When I first started working in the field of “informal learning”, I discovered using this term with friends and family usually resulted in a blank stare. When I clarified this refers to learning that happens out of school—in zoos, museums and nature centers—I would then get a smile and a story of a recent museum visit or childhood field trip. The story usually ended with “I had no idea this was actually a real job!”
Fast-forward 20 years. Today, I think we can rest easy that informal learning has, indeed, become a clearly recognized field complete with experts, a solid research base that directs our decision making, and degree programs preparing the next generation.
We’ve learned through our research how people engage with exhibits, right down to which direction they are most likely to walk through the galleries (counterclockwise) and how long they spend in an exhibit space (about 20 minutes, more or less). We know which types of experiences visitors remember most clearly as well as which family members are more likely to engage with a hands-on opportunity (no surprise: the kids!). We even have research that shows these visits are remembered long after they are over…even if sometimes what is remembered most is what was eaten for lunch.
But despite our success, I think we’ll all agree that if we want to stay relevant in a constantly morphing society, the informal learning community must keep pushing forward. We need to continue to explore new opportunities to engage visitors and take some risks to uncover the best ways to connect with our audiences in this rapidly changing world. What this means is being comfortable with looking past best practices in order to explore “next” practices in the field.
A shift in practice is never easy and certainly does not come without risk. However, at Lincoln Park Zoo, pursuing this path has just become a little bit easier. Thanks to an extremely generous $3 million leadership gift from the Hurvis Charitable Foundation, the zoo is ready to step into the forefront of innovation efforts through the creation of the Hurvis Center for Learning Innovation and Collaboration. The center will focus on increasing understanding of how learning happens in museums, zoos and aquariums through innovative program models and thoughtful reflection on program outcomes and impacts.
The design of the center began with the process of exploring “What if?”…
What if we could be comfortable with the reality that exploring new pathways of engagement will likely be a very bumpy road?
- What if we didn’t need to show immediate success, but instead could give a program the time it needed to mature?
- What if we didn’t have to start with the assumption we’d be working with limited funding?
- What if—gasp—we could operate with the assumption that a program “failure” could provide so much critical data it could ultimately be termed a success?
- What if we could successfully capture true innovation?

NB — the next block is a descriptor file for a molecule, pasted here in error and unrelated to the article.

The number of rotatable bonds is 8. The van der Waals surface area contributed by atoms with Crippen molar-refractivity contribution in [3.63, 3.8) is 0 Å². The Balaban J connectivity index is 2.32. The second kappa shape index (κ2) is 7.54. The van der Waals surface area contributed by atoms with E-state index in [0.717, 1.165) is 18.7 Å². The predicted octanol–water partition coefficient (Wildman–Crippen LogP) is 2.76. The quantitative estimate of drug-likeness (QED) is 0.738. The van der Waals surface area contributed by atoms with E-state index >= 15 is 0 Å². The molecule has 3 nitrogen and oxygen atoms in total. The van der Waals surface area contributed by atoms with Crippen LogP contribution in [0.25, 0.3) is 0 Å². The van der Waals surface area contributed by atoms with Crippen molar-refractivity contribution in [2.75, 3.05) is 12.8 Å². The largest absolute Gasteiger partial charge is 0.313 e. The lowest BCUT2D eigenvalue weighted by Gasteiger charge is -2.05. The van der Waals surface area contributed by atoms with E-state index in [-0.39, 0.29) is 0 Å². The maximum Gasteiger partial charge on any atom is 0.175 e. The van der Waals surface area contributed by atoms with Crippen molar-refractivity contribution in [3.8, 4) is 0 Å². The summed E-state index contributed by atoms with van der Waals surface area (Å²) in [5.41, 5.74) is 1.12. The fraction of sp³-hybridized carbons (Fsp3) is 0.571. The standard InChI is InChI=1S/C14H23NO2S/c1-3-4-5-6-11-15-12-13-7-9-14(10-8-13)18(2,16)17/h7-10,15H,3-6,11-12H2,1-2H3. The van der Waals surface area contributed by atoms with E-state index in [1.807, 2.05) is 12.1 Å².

Defining innovation is tricky. There are as many definitions as there are varieties of museums.
Our definition of innovation at the Hurvis Center is in line with that of EmcArts, a group dedicated to supporting innovation within cultural institutions. We agree that innovation is a process and at its core is a commitment to doing things differently than before. To us this means looking at what comes next, and not being fearful of working outside tradition. We all laugh at images of the first, brick-sized cell phone, but I think we’ll all agree we’d be lost without cellular technology as it looks today. I remember rolling my eyes at my educational technology teacher in 1993 who would force us to send our assignments by email. “I’m right here,” I would argue. “Can’t I just hand it to you?” Because clearly that email thing was never going to take off.
We want the Hurvis Center to be a place of innovation, where tradition and established best practices are respected and acknowledged but are not the end of the story. Rather, they are a prologue, setting the stage for trying new approaches, engaging new audiences and taking programmatic risks.
To justify our actions, we’re making sure evaluation and research are conducted at every step to capture our hits, misses and everything in-between. Perhaps most importantly, we want the center to acknowledge the great work of our colleagues and build off the many successes happening at museums and zoos around the country. It’s no accident the word “collaboration” is part of the center’s title. We truly believe that our efforts toward innovative practice can only be strengthened by working with our peers and partners collaboratively, not competitively.
As with any new endeavor, the road ahead will have its share of successes and challenges. Dare I say, probably even a failure or two, but most importantly this is sure to be an interesting and rewarding journey. I’ll be back to share regular updates from the Hurvis Center, including information regarding opportunities to connect with our new initiatives.
Leah Melber, Ph.D., is Senior Director of the Hurvis Center for Learning Innovation and Collaboration at Lincoln Park Zoo.